Getting started with Keras for NLP

In the previous tutorial on Deep Learning, we’ve built a super simple network with numpy. I figured that the best next step is to jump right in and build some deep learning models for text. The best way to do this at the time of writing is by using Keras .

What is Keras?

Keras is a deep learning framework that actually under the hood uses other deep learning frameworks in order to expose a beautiful, simple to use and fun to work with, high-level API. Keras can use either of these backends:

  • Tensorflow – Google’s deeplearning library
  • Theano – may not be further developed
  • CNTK – Microsoft’s deeplearning library
  • MXNet – deeplearning library from (currently under development)

Keras uses these frameworks to deliver powerful computation while exposing a beautiful and intuitive (that kinda looks like scikit-learn) API.

Here’s what Keras brings to the table:

  • The integration with the various backends is seamless
  • Run training on either CPU/GPU
  • Comes in two flavours: sequential or functional. Just to ways of thinking about building models. The resulting models are perfectly equivalent. We’re going to use the sequential one.
  • Fast prototyping – With all these good abstractions in place, you can just focus more on the problem and hyperparameter tunning.

Let’s now start using Keras to develop various types of models for Natural Language Processing. Here’s what we’ll be building:

  1. (Dense) Deep Neural Network – The NN classic model – uses the BOW model
  2. Convolutional Network – build a network using 1D Conv Layers – uses word vectors
  3. Recurrent Networks – LSTM Network – Long Short-Term Memory – uses word vectors
  4. Transfer learning for NLP – Learn how to load spaCy’s vectors or GloVe vectors – uses word vectors

Before getting started, you might want to do a refresher on Word Embeddings.

Deep Neural Network

We’re going to use the same dataset we’ve used in the Introduction to DeepLearning Tutorial. Let’s just quickly cover the data cleaning part:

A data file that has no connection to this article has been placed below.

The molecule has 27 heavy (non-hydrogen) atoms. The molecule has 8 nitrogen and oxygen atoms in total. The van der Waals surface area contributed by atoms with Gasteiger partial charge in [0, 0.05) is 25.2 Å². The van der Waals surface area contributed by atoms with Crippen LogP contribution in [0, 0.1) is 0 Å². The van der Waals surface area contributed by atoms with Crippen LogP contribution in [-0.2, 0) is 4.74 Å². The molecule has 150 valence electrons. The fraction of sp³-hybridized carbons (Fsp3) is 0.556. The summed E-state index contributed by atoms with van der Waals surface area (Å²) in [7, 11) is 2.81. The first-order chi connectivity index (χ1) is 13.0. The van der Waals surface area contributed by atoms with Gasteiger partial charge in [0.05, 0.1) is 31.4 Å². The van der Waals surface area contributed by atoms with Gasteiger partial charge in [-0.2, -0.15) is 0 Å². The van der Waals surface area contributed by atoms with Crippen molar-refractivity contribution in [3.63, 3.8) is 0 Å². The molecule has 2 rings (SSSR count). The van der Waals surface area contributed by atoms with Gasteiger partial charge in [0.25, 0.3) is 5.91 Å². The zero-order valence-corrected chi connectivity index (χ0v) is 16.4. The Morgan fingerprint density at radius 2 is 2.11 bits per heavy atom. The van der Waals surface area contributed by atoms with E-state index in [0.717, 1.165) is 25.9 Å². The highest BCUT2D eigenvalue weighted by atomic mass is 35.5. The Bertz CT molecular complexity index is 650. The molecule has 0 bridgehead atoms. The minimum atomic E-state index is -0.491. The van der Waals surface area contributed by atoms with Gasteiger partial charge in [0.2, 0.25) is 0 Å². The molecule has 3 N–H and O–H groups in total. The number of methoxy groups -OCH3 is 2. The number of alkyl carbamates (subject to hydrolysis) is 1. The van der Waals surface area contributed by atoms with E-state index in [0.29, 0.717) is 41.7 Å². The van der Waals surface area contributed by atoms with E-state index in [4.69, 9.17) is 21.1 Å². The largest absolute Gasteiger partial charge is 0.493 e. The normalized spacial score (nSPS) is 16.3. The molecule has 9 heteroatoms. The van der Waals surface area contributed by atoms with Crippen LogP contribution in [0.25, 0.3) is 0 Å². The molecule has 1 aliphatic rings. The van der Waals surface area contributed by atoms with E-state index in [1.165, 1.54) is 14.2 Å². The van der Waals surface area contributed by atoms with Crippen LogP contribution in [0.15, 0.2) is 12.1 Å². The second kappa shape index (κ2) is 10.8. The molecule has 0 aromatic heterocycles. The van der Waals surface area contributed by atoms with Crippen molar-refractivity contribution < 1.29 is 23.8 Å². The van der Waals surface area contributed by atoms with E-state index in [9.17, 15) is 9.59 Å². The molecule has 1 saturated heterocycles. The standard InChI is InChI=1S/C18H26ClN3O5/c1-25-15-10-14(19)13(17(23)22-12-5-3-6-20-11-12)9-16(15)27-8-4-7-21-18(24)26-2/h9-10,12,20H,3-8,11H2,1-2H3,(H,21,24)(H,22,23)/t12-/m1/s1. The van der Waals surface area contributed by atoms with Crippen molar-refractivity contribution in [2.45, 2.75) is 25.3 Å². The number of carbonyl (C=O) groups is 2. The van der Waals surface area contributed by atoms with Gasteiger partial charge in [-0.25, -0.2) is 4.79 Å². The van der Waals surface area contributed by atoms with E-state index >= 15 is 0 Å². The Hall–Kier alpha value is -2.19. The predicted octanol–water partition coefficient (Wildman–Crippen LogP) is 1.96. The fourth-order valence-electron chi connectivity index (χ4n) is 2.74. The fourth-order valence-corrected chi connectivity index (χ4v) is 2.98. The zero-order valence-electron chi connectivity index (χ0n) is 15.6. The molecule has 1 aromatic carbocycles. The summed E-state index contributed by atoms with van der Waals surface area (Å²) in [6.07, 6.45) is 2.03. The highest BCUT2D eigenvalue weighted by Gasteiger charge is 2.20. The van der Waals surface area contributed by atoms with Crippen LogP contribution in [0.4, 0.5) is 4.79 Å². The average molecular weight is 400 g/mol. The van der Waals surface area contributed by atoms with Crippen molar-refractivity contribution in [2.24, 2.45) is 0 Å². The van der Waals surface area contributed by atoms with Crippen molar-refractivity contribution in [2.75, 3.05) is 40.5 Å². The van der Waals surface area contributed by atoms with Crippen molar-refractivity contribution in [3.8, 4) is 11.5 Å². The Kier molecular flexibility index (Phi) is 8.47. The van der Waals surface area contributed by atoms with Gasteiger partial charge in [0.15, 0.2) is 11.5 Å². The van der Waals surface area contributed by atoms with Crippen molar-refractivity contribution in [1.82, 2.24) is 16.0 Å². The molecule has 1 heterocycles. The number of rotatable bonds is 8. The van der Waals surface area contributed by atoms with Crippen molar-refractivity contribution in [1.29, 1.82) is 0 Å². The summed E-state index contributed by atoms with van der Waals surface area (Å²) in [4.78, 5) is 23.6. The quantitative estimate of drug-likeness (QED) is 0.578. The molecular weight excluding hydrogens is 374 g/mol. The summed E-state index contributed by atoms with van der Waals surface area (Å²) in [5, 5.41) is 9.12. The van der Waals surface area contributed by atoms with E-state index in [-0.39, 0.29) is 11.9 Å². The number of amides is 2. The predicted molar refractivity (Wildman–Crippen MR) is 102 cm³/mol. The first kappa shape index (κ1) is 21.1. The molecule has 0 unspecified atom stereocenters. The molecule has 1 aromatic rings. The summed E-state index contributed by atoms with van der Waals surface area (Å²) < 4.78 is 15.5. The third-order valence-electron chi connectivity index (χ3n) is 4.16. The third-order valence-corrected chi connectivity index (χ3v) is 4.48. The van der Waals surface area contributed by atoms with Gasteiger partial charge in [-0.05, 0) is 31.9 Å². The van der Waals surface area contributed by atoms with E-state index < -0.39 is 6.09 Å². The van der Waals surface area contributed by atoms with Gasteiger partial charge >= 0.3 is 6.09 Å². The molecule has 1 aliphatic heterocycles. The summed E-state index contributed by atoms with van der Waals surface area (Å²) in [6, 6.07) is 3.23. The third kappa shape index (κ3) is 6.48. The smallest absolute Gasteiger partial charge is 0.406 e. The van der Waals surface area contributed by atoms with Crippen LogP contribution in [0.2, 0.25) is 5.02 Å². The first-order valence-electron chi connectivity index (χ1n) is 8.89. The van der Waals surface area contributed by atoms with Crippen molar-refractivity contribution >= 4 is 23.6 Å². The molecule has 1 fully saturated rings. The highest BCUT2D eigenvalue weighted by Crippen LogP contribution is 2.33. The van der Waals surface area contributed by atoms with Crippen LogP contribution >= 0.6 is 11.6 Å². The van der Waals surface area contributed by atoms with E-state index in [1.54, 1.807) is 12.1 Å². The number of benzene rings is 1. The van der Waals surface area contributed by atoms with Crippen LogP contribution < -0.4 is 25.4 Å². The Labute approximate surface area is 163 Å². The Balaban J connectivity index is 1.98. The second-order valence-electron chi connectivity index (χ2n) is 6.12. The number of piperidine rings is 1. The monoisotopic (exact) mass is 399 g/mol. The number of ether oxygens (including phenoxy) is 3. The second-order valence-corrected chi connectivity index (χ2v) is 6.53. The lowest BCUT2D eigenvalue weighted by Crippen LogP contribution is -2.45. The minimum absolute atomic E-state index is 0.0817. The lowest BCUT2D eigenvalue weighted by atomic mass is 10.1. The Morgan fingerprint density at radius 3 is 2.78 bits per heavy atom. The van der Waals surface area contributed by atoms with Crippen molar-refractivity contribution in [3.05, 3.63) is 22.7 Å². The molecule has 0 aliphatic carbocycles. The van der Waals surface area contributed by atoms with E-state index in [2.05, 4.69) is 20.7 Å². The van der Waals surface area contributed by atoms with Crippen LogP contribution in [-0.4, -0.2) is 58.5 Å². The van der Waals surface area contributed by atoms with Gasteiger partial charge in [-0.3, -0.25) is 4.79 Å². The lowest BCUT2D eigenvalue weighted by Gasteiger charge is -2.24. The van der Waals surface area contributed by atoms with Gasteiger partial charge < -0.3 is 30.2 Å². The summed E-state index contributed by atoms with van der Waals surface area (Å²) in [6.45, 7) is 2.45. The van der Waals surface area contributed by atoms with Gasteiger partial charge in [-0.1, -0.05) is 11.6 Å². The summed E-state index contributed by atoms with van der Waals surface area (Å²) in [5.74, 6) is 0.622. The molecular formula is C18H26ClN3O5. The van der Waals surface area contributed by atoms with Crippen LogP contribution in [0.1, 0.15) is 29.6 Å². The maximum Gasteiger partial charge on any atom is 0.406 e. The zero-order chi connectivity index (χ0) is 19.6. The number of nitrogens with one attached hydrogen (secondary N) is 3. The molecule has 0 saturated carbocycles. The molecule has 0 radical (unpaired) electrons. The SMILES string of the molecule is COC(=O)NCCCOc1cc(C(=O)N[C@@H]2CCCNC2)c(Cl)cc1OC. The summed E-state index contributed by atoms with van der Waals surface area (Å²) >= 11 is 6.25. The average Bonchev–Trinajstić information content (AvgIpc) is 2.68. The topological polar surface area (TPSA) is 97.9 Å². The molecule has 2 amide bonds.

Let’s now build a CountVectorizer how we usually do:

Here’s how to create a simple, 2 layer network. The first layer (which actually comes after an input layer) is called the hidden layer, and the second one is called the output layer. Notice how we had to specify the input dimension (input_dim) and how we only have 1 unit in the output layer because we’re dealing with a binary classification problem. Because we’re dealing with a binary classification problem we chose the output layer’s activation function to be the sigmoid. For the same reason, we chose the binary_crossentropy as the loss function:

Here’s how the training is done:

Notice how we set aside some samples for doing validation while training. We still need to do the evaluation on test data:

We got an 87.5% accuracy, which is pretty good. Let’s check out the other models.

Convolutional Network

For working with conv nets and recurrent nets we need to transform the texts into sequences of word ids. We will train an embeddings layer, and using the word ids we can fetch the corresponding word vector.

We have a problem though. The sequences are of different lengths. We solve this problem by padding the sequence to the left with 5000.

Let’s now define a simple CNN for text classification:

Training the model looks the same as before:

Let’s now transform the test data to sequences and pad them:

Here’s how to evaluate the model:

LSTM Network

Let’s build what’s probably the most popular type of model in NLP at the moment: Long Short Term Memory network. This architecture is specially designed to work on sequence data. It fits perfectly for many NLP tasks like tagging and text classification. It treats the text as a sequence rather than a bag of words or as ngrams.

Here’s a possible model definition:

Training is similar:

Here’s the evaluation phase and results:

In the next 2 sections, we’re going to explore transfer learning, a method for reducing the number of parameters we need to train for a network.

Transfer Learning with spaCy embeddings

Notice how in the previous two examples, we used an Embedding layer. In the previous cases, that layer had to be trained, adding to the number of parameters that need to be trained. What if we used some precomputed embeddings? We can certainly do this. Say we trained a Word2Vec model on our corpus and then we use those embeddings for the various other models we need to train. In this tutorial, we’ll first use the spaCy embeddings. Here’s how to do that:

Next, we’ll define the same network, just like before, but using a pretrained Embedding layer:

Here’s how that performs:

Transfer learning with GloVe embeddings

In this section we’re going to do the same, but with smaller, GloVe embeddings.

Let’s try this model out: